This reporting period covers the month of June.
After nearly 40 days, the regime has concluded a much-hyped reconciliation drive in Daraa province, registering and settling the status of a record number of participants. The latest round of settlements reportedly involved as many as 27,000 individuals, although nearly half were conducted remotely by relatives of those living outside Syria. The reconciliation drive is a theatrical process intended to help rehabilitate the regime’s image abroad, by demonstrating a commitment to stabilizing the chaotic south-west and normalizing the status of wanted individuals. However, previous reconciliation drives have failed to remove the names of individuals from the regime’s wanted lists, and the latest effort is expected to be no different. Rather, those partaking in the settlement process are mostly doing so in hopes of securing travel documents to escape the country and deteriorating humanitarian conditions there. The desperate situation was exemplified earlier this month by the catastrophic sinking of a fishing vessel carrying 750 people in the Mediterranean Sea, an incident that left hundreds of migrants dead or missing at sea. At least 72 of the victims came from Daraa province.
Attached Map: Military Situation in South Syria
(For a high-resolution version of this map, please use the form at the bottom of the page)
In the most striking recent example of the desperation facing civilians in southern Syria and beyond, a ship carrying more than 750 people capsized in the Mediterranean Sea, leaving hundreds of migrants dead or missing at sea. At least 72 of the victims came from Daraa province.
Despite the extreme danger of this journey, the numbers of Syrians fleeing a dire humanitarian and economic situation are expected to increase, as weather conditions improve for sea crossings in the weeks and months ahead. As social conditions in south Syria continue to deteriorate, at least 2,000 young men from Daraa reached Europe in the month of May alone. Record numbers also perished along the way.
Meanwhile, more than 350 young men from Daraa have gone missing in Libya after a security campaign by Libyan authorities against networks involved in smuggling and trafficking people to the coast of Italy.
The regime has concluded a recent drive for reconciliation operations in Daraa province for now, with the latest push lasting nearly 40 days and registering a record 27,000 individuals. In a testament to the enduring fear of arbitrary arrest and enforced disappearance that haunts daily life for those in regime-controlled areas, nearly half of these settlements were conducted remotely by relatives of those living outside Syria. Most of those who have come forward to partake in the process are doing so in hopes of securing travel documents to escape the country and deteriorating humanitarian conditions there, as previous rounds have failed to remove the names of individuals from the regime’s wanted lists.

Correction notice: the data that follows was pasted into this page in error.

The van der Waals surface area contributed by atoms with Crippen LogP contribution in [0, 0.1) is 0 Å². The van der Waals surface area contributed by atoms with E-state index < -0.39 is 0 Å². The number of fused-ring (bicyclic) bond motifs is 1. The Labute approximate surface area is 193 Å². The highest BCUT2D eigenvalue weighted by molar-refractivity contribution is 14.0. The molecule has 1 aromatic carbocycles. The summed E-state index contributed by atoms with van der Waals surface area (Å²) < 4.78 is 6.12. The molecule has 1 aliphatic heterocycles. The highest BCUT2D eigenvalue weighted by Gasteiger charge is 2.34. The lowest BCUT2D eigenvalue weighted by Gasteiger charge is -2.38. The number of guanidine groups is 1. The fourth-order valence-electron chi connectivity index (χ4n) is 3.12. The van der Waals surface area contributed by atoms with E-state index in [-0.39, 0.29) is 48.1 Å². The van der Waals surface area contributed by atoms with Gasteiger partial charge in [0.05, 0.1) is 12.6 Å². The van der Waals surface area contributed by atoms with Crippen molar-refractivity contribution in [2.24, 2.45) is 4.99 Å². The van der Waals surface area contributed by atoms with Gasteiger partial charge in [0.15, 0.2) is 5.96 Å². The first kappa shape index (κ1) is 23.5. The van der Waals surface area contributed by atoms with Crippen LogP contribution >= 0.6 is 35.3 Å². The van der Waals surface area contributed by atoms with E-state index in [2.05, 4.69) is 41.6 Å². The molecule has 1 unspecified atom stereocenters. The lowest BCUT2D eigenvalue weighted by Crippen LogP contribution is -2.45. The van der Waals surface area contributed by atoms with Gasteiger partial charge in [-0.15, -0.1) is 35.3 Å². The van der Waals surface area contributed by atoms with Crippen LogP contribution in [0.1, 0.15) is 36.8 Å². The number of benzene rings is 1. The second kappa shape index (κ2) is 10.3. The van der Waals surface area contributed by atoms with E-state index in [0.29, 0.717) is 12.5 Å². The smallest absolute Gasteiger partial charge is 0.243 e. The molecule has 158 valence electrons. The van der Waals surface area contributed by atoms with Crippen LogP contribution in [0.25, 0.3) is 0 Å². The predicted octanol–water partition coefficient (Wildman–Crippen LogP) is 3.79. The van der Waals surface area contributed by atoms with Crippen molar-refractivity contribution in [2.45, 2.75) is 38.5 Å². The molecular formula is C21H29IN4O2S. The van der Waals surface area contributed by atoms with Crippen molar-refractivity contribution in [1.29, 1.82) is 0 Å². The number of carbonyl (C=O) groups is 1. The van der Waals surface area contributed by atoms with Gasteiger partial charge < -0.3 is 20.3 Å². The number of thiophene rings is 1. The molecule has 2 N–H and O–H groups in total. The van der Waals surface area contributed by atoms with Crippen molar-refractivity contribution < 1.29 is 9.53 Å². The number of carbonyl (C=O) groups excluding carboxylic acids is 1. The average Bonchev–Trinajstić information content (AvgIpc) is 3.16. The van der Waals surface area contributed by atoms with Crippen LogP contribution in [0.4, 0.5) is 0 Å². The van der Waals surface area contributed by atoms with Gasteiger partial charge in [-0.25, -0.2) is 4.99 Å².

In the countryside, regime security agencies continued to stage raids against drug storage warehouses in eastern Daraa, warning smugglers ahead of time, allowing them to flee, and seizing minimal narcotics in the process.
Tensions have mounted between the 8th Brigade and members of a narcotics smuggling group in recent weeks, amidst months of sporadic clashes and a larger campaign to crack down on smuggling activities in the area. The 8th Brigade is also clashing with Military Intelligence: in early June, 8th Brigade forces stormed eastern Daraa following an attack carried out by Military Intelligence groups on the home of an allied commander.
Daraa’s countryside is also experiencing a surge in attacks by small groups receiving funding from Hay’at Tahrir al-Sham (HTS) to target regime checkpoints and patrols.
Meanwhile, the Israeli army targeted several sites across southern Syria, including a volley of cross-border gunfire directed at the al-Shouli checkpoint on the outskirts of Ruhaynah in northern Quneitra that resulted in no casualties. Missile strikes also targeted militia sites on the road to the Damascus airport and the western Damascus countryside.
Instability in South Syria
Since 2018 south Syria has been a hotspot of instability as multiple armed actors compete for control. The deadly cycle of bloodshed between these elements–among them, opposition, regime, Iran and Hezbollah, Russia, and extremist groups–makes the south one of Syria’s most violent and complex regions today. In recent weeks, a wave of deadly attacks struck regime targets and other security elements across the south. At least eight regime troops were killed in a string of IED attacks across Daraa and Quneitra provinces. Another four individual soldiers were killed in three armed ambushes that struck regime convoys across Daraa and Quneitra.
On 12 June, unknown militants shot at a car carrying Syrian regime Interior Minister Mohammad Khaled al-Rahmoun along the Damascus-Daraa international road. Rahmoun escaped uninjured.
In addition, targeted killings have continued at elevated levels over the past month across south-west Syria. Assassinations claimed the lives of over 16 individuals, among them regime soldiers, Military Intelligence officers, former opposition leaders, 8th Brigade members and one former ISIS fighter.
Approximately 300 hectares of wheat caught fire and burned on the Jassim-Inkhil road in the northern Daraa countryside. This is the third incident of its kind in less than a week, with the total burned area now exceeding 1,500 hectares.
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